Generally at work, it's not okay to sit on the sidelines and disengage from the action of production; read, putting together products that upon delivery sustain the organization in some way. In some ways, the day-to-day work of the operation is a distraction to fundamentally reshaping how management accomplishes it's aims. It's always easier to continue doing what you normally do than engage in some kind of Community or Group driven by passion, particularly if it's mission runs counter to the culture or status quo.
My thinking on the concepts of sedentary voyeurism and the spectator mindset is relatively new and raw (in that, I haven't sat with the ideas long enough to prove that this exists in anyway). Even so, as we become comfortable supplanting action with watching and content to simply watch away our personal lives, we can become addicted to the instant or not so instant gratification that voyeurism offers. This may (or may not) lead us to become complacent at work as we become more readily disinclined to place ourselves out side our comfort zones, which inevitably, jumping into communities of passion in work-spaces can be.
In other words, it's much easier to sit on the sidelines, spectate in a sedentary way because jumping into and joining a CoP that aims to disassemble the dominating patterns of behavior and enable new modes of management has a higher risk to reward ratio that prevents people from even stepping into the arena. When it comes to challenging the existing paradigm for management in America, what should we do? Leave it to the Professionals? Hire a team of outside consultants? Or do it yourselves? As people become accustom, perhaps even addicted to sedentary voyeurism, it may trap them in a spectator mindset that keeps people (voluntarily & willfully) out of a game that they really need to engage in. Instead of an "all-hands-in" game plan, the spectator mindset leaves organizations with the classic us v. them operand. This invariably leads to bigger questions about how to defeat this barrier, and I'll be curious to hear what others think about the whole issue.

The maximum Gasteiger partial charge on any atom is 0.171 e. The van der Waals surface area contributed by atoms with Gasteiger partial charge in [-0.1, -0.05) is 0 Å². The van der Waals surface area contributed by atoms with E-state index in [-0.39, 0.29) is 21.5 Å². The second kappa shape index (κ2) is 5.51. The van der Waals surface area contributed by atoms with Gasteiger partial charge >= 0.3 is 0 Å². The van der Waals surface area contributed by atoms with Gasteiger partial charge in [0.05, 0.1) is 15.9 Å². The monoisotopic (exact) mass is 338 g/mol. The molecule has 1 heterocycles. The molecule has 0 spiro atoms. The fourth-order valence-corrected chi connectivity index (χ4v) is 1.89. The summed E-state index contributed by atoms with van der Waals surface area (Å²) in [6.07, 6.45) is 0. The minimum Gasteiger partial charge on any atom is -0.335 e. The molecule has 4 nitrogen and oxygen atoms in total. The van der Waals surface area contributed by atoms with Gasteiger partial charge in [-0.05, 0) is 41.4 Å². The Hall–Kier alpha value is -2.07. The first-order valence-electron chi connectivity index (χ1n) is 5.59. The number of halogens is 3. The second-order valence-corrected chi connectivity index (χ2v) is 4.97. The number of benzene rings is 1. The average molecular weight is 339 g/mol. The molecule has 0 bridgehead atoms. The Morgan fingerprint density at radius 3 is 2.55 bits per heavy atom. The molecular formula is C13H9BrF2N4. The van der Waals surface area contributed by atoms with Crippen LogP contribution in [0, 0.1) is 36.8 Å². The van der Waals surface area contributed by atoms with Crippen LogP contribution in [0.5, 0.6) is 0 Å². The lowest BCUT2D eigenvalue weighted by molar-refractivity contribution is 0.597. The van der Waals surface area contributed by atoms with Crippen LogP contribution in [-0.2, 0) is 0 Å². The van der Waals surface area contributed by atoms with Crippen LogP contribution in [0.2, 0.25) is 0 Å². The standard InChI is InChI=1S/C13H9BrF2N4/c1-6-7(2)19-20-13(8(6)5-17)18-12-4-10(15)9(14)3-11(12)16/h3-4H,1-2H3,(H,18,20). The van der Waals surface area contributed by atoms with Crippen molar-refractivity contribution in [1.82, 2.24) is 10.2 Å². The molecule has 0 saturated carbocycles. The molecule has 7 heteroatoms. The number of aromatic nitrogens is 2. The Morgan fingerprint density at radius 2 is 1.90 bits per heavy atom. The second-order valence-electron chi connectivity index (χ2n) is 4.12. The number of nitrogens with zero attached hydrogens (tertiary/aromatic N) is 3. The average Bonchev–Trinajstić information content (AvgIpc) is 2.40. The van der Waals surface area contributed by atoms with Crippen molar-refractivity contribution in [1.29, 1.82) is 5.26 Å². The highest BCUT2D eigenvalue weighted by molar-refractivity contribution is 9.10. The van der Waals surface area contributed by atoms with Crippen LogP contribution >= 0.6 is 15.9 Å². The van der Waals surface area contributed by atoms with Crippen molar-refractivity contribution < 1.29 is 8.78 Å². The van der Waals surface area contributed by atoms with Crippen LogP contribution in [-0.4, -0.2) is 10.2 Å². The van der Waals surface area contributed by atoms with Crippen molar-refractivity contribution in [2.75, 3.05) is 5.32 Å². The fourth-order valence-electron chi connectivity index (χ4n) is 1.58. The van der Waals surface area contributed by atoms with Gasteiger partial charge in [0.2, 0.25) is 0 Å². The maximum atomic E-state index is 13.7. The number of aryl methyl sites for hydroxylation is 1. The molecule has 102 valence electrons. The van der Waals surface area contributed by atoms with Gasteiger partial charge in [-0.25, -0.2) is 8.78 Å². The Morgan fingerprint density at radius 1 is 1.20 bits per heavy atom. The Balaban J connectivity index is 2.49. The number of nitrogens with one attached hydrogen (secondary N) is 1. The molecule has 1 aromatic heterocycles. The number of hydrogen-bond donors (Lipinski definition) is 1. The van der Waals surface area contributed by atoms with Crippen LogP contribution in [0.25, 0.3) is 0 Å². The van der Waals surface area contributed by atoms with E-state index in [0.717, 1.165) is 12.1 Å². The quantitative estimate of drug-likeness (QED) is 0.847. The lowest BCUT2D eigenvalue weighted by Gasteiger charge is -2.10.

- Step 1 - Recognize that you have a problem
- Step 2 - Exercise what ever influence, sway, and leadership capacity you have to encourage a broad circle of involvement
- Step 3 - Provide incentive structures that reward engagement and problem solving rather than status quo, disabling behavior/culture
- Step 4 - Stop rewarding behavior that contributes negatively to capacity building
- Step 5 - Make your mission to reinvent managerial structures public
- Step 6 - Lever high energy personnel to help lift up those disinclined to participate in the discourse
- Step 7 - Embrace your introverts and don't mistake quite, thoughtful people for people who are unwilling or unable to participate
- Step 8 - Empower your introverts by giving them leadership authority and responsibility
- Step 9 - ...and just perhaps; if we defeat sedentary voyeurism in the workspace, we may be able to encourage active participation in society rather than feed a spectator mindset.
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Thanks for the comment. No offense taken.
One alternative thought on your line of thinking is that perhaps second mover status is easier and more justifiable to kick up org learning by inventing a better mouse trap. Apple is a good model for this. They weren't the first to invent an MP3 player. They weren't the first to invent the mobile handset, but they have indeed perfected it.
What I'm now thinking about is that this mindset it the organizational equivalent of our natural human stasis of using only a small fraction of our brains at any given time. If we were to activate the energy of those massive numbers of sedentary, spectators with in an operation, much like if we could martial the full capacity of our brains, then our organizational selves would be substantially more healthy and perhaps smarter and more productive.
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